Since it is far better to give than receive, this Father's Day I shall bestow a special gift to my children: a divorce from their mother.
Don't worry about my soon-to-be ex-wife as she'll will make out, too, so to speak. I'll be finding her a lesbian partner.
Before you start thinking that this is some dirty middle-age man fantasy (though it does sound like a terrific premise for a Fox sitcom), note that I'm making the decision based on ideas from -- gasp -- another woman. She is Pamela Paul, a journalist and author of groundbreaking books on pornography (she says it's bad!), marriage (it's difficult!) and the business of parenting (companies feed on our insecurity to sell us overpriced, unnecessary stuff!).
In her article "Are Fathers Necessary?" appearing in the July/August issue of The Atlantic magazine, Paul cites a single scientific journal article that compiled data from several other studies to determine that my fellow fathers and I bring nothing special to the parenting table. She reaches this conclusion because the study she uses found that children of single moms do better in school and in life than those of single dads. The data she uses also finds that lesbian parents tend to be more emotionally involved with their children than those of traditional husband-and-wife couples, who tend to raise little ones who have more behavior problems, less interest in school and, as adults, give less credibility to the findings of questionable scientific studies.
"The bad news for Dad is that despite common perception, there's nothing objectively essential about his contribution (to parenting)," Paul writes. "The good news is, we've gotten used to him."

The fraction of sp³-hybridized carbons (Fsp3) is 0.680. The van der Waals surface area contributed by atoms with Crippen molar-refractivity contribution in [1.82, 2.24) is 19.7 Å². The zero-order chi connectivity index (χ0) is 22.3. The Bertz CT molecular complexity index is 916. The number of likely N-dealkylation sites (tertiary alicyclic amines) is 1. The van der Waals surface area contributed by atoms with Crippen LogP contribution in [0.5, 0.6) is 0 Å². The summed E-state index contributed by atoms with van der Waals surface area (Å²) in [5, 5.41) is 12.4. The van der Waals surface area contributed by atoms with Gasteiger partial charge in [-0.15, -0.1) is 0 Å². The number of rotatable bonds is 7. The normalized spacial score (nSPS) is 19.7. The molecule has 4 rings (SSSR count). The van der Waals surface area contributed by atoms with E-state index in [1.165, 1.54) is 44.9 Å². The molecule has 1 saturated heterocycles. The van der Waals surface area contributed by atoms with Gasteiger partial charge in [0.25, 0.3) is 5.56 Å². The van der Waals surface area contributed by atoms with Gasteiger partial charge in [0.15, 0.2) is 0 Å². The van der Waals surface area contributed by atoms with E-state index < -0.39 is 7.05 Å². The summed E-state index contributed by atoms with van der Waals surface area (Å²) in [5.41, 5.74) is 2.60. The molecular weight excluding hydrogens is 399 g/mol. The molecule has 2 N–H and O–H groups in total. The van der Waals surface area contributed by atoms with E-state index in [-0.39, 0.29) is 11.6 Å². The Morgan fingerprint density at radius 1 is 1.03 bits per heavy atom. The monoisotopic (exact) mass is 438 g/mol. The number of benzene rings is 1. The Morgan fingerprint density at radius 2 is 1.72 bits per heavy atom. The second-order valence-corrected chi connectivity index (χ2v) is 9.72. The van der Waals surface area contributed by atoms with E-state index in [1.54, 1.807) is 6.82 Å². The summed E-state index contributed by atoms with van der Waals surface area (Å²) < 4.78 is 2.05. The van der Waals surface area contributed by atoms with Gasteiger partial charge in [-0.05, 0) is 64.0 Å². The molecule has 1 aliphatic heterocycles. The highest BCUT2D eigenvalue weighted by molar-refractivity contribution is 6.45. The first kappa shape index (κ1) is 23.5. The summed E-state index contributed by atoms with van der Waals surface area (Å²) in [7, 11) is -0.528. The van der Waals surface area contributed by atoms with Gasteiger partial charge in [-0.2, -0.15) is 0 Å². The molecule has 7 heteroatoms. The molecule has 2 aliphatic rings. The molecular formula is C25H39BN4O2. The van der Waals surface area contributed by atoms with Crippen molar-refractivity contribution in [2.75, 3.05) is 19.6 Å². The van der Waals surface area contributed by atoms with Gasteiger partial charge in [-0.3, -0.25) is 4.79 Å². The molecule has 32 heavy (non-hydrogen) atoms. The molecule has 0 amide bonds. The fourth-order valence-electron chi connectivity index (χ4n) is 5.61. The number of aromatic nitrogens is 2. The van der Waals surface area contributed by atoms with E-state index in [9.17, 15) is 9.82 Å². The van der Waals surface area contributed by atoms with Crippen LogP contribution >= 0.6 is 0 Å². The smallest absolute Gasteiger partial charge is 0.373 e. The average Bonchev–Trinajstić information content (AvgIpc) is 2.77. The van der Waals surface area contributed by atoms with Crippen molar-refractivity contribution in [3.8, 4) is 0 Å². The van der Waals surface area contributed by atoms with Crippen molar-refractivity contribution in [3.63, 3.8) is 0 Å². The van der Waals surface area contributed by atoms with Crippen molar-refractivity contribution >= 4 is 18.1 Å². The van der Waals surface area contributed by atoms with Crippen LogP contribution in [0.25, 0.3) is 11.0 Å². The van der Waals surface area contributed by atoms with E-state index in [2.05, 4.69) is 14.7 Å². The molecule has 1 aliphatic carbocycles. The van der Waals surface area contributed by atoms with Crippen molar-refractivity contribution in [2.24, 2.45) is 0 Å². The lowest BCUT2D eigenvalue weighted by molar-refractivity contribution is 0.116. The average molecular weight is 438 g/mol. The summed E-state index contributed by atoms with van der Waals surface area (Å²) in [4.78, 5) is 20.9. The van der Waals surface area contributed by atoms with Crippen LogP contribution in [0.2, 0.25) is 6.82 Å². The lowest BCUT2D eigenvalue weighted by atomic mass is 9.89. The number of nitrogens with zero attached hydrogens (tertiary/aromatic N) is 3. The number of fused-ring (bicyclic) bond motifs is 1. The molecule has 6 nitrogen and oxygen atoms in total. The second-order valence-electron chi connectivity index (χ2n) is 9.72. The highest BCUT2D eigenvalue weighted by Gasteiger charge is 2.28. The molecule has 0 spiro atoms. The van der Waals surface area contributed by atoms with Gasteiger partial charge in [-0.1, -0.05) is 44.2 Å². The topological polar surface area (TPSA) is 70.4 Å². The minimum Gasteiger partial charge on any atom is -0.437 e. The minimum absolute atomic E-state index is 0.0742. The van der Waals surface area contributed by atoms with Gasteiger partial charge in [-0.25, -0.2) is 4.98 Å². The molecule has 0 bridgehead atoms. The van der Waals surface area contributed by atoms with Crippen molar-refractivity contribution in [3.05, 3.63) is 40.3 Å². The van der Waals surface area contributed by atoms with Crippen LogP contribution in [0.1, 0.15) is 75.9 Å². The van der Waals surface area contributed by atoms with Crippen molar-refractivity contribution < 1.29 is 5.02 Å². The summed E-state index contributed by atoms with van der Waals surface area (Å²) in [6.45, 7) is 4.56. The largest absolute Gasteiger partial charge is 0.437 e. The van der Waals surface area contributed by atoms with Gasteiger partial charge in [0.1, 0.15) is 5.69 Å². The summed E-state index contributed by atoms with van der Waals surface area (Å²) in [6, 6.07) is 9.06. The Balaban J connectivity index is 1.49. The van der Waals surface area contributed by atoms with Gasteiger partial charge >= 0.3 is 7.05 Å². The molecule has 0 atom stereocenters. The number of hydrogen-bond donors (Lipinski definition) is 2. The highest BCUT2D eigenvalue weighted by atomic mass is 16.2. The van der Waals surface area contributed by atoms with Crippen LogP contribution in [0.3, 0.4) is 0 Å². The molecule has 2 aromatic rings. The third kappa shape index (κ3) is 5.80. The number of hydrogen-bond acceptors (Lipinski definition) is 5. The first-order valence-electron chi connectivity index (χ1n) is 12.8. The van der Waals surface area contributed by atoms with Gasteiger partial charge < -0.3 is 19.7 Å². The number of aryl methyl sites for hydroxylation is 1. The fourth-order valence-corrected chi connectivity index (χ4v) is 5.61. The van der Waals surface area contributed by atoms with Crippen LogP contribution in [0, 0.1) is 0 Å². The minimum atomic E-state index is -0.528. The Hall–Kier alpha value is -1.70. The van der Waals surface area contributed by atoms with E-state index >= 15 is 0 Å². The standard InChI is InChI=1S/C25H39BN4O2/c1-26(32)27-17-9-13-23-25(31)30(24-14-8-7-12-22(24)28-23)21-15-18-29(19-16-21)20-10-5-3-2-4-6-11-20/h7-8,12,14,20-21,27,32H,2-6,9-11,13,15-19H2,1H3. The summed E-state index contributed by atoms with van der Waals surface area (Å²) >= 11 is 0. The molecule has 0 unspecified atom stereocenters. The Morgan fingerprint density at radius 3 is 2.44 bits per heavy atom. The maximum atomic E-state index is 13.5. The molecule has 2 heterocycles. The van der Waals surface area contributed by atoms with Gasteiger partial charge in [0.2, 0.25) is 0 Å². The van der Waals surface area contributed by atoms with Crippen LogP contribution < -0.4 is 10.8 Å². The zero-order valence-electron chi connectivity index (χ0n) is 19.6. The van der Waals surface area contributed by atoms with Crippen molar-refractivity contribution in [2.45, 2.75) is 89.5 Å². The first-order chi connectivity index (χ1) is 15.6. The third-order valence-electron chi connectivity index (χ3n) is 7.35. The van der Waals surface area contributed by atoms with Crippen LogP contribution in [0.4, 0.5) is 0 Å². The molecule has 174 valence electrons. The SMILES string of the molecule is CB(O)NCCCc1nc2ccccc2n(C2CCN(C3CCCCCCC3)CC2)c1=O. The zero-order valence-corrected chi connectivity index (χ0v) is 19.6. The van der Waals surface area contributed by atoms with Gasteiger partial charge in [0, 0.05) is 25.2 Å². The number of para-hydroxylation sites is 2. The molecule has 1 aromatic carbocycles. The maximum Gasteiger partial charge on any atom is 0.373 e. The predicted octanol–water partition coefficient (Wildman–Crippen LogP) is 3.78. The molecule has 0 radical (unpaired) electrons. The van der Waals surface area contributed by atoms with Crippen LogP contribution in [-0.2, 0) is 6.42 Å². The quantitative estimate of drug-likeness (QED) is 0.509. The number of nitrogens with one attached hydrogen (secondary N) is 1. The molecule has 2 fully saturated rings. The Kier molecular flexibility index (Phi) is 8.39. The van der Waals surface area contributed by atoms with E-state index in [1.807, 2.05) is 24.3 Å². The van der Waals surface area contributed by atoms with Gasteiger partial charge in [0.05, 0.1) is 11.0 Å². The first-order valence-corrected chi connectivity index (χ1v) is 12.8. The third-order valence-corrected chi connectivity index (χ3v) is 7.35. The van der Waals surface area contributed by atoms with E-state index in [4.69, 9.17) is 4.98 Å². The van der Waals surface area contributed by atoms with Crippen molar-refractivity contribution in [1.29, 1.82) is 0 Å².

This pronouncement came as a relief to Ms. Paul's husband. Meanwhile, their children have been spotted pleading for asylum outside the home of Ellen DeGeneres and Portia de Rossi.
With me soon to be out of the fathering game, the question is what am I going to do with myself. With my services apparently no longer needed to teach my offspring how to use proper breath control while burping the alphabet or how to correctly position their hands to maximize the volume of armpit flatulence sounds, I'll have a load of free time.
The Atlantic doesn't offer me or other fathers any help here. The same issue has another article, titled "The End of Men," that says that we males are losing ground everywhere: in the classroom, in the workplace, in possession time of the TV remote. We don't fit in anywhere anymore because, out of the goodness and/or laziness of our saturated-fat clogged hearts, women now are setting the rules. They are apparently breaking them as well, as the article notes rising rates of violent crimes committed by women. In essence, they're acting like men when men were men and women were known as the fairer, gentler sex.
Maybe that was their gender's whole ploy from the beginning. Women's suffrage, feminism, ABC Afterschool Specials like Free to be … You and Me -- on the surface, they were a call for equality among the sexes, but bubbling underneath, they may have been a nefarious scheme to take over traditional male dominance in vital categories such as having a shorter life span and more cell space on death row. If nothing else, this approach has certainly led to women kicking our tails in the competition to write more outrageous articles for major media publications. Well played, ladies, very well played.
That's it! Once I become free from my chains of fatherhood, I'll be able to fully pursue my next full-time role – editor of a once credible, now irrelevant magazine.
Anyone know if there's an opening over at Ms.?
If you are a lesbian or thinking of becoming one and you would like to replace a father in an otherwise heterosexual family, please send your applications to email@example.com. Tell her I sent you.
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